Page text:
promoting renewable energy. In 2001, India had          private agencies.
   one of the largest and most active renewable             Power Stats
   energy programmes in the world, with a signifi-          • Over 85% of India is electrified but more than
   cant part of that directed towards meeting rural           80,000 villages and 70% of rural houses
   energy requirements. This is still the case.               were not connected to the power grid.
                                                            • Contribution of renewable energy reached
   The contribution of renewable energy had                   3000 MW in 20011, or 3% of total grid
                            reached 3000 MW in                capacity. Estimated potential for Renewable
  In 2001, India had        20011, or 3% of total             Energy technologies is 100,000 MW
                            grid capacity. India            • India has one of the largest solar energy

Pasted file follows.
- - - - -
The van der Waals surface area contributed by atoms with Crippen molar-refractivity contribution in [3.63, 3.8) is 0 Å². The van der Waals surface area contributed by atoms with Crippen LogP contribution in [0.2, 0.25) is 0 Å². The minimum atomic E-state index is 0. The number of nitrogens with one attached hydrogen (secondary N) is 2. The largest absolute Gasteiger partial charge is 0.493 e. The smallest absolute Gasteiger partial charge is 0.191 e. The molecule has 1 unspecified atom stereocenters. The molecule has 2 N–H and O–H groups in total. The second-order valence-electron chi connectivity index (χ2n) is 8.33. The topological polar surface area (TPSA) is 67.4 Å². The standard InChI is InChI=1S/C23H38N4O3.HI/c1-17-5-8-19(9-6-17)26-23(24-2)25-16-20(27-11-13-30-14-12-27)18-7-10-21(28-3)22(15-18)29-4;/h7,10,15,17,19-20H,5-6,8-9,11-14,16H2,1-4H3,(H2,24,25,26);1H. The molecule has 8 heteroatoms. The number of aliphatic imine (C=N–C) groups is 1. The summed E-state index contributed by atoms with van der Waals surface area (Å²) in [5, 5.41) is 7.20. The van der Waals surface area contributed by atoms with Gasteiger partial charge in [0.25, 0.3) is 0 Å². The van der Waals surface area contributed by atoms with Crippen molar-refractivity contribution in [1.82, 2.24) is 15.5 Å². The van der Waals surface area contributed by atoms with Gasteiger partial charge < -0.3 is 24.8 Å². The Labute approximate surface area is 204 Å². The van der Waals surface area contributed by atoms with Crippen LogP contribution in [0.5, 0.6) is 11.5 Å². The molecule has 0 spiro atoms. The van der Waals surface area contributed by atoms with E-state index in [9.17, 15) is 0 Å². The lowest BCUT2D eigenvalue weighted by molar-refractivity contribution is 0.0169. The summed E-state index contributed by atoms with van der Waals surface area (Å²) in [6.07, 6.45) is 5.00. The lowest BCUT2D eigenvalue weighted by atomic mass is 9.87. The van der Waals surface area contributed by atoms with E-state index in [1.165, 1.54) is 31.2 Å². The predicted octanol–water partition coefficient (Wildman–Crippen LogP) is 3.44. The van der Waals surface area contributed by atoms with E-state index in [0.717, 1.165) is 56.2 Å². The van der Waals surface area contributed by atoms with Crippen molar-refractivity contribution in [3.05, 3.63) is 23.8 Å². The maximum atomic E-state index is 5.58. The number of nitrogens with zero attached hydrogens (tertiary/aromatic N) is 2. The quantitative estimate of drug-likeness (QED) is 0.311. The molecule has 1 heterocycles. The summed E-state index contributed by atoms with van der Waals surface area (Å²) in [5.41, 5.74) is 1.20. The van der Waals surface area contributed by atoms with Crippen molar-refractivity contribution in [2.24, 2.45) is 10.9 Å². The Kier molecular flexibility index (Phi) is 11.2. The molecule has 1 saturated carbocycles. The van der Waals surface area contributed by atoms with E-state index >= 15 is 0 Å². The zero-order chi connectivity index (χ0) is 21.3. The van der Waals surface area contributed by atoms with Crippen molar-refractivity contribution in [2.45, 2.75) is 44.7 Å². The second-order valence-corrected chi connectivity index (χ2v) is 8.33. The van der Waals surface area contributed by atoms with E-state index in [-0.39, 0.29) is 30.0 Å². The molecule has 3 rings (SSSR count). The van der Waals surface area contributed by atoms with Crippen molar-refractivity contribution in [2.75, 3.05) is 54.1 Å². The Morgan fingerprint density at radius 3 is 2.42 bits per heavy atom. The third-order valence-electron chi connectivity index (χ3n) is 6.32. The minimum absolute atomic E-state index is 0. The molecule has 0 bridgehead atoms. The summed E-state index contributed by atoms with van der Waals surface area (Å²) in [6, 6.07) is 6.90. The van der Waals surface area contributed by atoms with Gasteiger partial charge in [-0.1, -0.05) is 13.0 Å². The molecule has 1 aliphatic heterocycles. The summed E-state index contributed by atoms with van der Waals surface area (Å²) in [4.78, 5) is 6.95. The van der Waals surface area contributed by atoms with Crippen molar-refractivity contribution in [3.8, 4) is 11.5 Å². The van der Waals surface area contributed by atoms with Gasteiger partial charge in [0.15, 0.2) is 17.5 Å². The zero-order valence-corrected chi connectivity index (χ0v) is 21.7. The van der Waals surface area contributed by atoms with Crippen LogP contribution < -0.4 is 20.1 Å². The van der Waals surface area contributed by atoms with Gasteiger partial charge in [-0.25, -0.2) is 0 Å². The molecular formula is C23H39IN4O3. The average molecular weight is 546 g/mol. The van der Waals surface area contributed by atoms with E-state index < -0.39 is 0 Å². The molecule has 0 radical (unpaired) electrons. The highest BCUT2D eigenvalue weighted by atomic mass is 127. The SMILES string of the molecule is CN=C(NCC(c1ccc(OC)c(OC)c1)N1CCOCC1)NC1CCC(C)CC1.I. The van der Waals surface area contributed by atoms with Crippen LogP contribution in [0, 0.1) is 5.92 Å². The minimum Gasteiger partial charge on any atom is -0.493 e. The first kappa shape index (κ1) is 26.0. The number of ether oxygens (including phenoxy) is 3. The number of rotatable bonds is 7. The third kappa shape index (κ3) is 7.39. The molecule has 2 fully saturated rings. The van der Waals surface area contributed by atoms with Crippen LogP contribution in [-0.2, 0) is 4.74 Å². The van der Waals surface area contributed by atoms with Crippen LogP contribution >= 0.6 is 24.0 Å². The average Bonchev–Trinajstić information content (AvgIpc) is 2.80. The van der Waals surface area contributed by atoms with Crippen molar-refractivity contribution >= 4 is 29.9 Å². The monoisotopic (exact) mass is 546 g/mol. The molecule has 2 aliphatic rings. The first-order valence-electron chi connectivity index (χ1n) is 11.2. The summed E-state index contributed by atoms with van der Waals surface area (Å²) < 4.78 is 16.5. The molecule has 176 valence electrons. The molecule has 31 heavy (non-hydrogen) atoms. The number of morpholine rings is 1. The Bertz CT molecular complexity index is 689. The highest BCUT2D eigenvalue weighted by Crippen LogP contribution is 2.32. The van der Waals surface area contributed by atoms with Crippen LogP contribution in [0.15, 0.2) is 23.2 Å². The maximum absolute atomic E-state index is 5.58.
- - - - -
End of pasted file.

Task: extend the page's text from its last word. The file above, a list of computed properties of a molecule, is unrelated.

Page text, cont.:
nearly 67,000 bank         has one of the largest
  branches, of which                                          programmes in the world.
                            solar energy pro-
over 70% were in rural grammes in the world
        areas.              and an estimated                Solar Loan Programme Fulfills a Need
                            renewable energy                • Facilitates access to credit
   potential of 100,000 MW.                                   Stimulate the market for rural credit finance,